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xxxxxxx Health and social care professionals

For a life worth living

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Chloe’s story

©istock.com – MarkHatfield

Chloe discovered she had the gene for Huntington’s Disease in 1997 and by 2001 she had started to develop symptoms such as dropping things and not wanting to go anywhere. She was 48 years old at the time.

In 2007 her husband, David, gave up work to take care of Chloe. By then she was unable to make a cup of tea without the risk of scalding herself.

Crisis point

YoungDementia UK (YDUK) provided support to enable Chloe to go out once a week, including horse riding and trips to garden centres. This gave Chloe a boost, but David found it increasingly difficult to cope on his own. Within three years he had reached crisis point and YDUK impressed upon Social Services the need to arrange some support, which came in the form of personal care for Chloe and some domestic help. David also tried putting Chloe into a respite care for two weeks to give himself a much needed rest, but he was unhappy with the state he found Chloe in when he went to collect her. “Her hair had been brushed the wrong way, which made her look like an old lady and her eyes were red from crying”, he said.

Dependent on live-in carer

Now Chloe doesn’t like to be away from home at all and refuses to sleep with the light switched off. They now have two live-in carers, but as Chloe has abnormal sleeping patterns, often waking David in the early hours, he has to go to bed again in the morning when the carers take over at 8 am. He feels tired most of the time. They attempted a holiday in 2013 with the help of one of the personal carers but Chloe became very agitated away from home and nobody was able to sleep. A key worker from YDUK still comes in on a Tuesday afternoon which means that David can meet up with friends and neighbours. Chloe has also started going to physio once a week and really looks forward to “going to the gym”. David said: “There definitely needs to be more support and care options for people with young dementia, including financial support for those who need it.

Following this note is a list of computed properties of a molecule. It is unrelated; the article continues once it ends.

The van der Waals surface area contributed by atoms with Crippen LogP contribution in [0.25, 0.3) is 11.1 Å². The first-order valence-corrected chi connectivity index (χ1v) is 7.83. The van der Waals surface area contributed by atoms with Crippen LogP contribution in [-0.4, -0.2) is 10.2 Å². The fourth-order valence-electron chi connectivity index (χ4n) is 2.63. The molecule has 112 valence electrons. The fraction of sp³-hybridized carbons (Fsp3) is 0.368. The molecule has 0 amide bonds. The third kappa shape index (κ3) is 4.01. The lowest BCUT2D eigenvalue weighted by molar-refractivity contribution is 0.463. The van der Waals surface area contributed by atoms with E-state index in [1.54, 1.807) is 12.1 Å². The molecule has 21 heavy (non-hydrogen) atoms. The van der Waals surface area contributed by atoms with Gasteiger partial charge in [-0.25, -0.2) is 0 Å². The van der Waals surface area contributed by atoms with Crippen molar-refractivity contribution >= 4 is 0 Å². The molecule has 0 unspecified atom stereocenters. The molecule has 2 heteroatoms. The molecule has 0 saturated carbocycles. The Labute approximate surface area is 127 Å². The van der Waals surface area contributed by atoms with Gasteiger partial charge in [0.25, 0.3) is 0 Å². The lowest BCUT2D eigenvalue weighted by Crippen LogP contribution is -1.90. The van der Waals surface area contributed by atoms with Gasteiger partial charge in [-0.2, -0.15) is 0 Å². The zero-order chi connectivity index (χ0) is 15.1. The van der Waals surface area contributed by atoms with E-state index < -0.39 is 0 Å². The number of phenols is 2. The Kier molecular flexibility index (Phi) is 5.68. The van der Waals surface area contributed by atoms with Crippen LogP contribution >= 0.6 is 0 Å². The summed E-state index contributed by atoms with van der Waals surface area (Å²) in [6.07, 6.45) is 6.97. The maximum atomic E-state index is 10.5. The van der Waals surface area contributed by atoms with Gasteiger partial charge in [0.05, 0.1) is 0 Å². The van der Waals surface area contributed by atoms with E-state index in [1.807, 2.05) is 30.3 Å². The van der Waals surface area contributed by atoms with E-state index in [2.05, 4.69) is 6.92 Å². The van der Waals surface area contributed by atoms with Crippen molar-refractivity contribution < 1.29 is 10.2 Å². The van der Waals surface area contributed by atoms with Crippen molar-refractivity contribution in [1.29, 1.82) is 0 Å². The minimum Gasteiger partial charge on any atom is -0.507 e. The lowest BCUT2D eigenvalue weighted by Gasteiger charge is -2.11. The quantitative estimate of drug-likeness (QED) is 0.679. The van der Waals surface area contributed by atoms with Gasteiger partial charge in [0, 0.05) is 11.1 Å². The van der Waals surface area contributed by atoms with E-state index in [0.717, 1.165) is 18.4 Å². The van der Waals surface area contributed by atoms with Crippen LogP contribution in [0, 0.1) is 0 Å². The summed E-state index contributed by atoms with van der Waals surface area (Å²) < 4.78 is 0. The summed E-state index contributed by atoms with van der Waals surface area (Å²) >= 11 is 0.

“Many of the homes we looked at were definitely inappropriate; there simply weren’t enough staff to provide the level of support I’d expect and people were sitting around on their own for long periods just staring out of the window.”

** Chloe’s story is true, but her name (and her husband’s name) and image have been changed to protect their identity.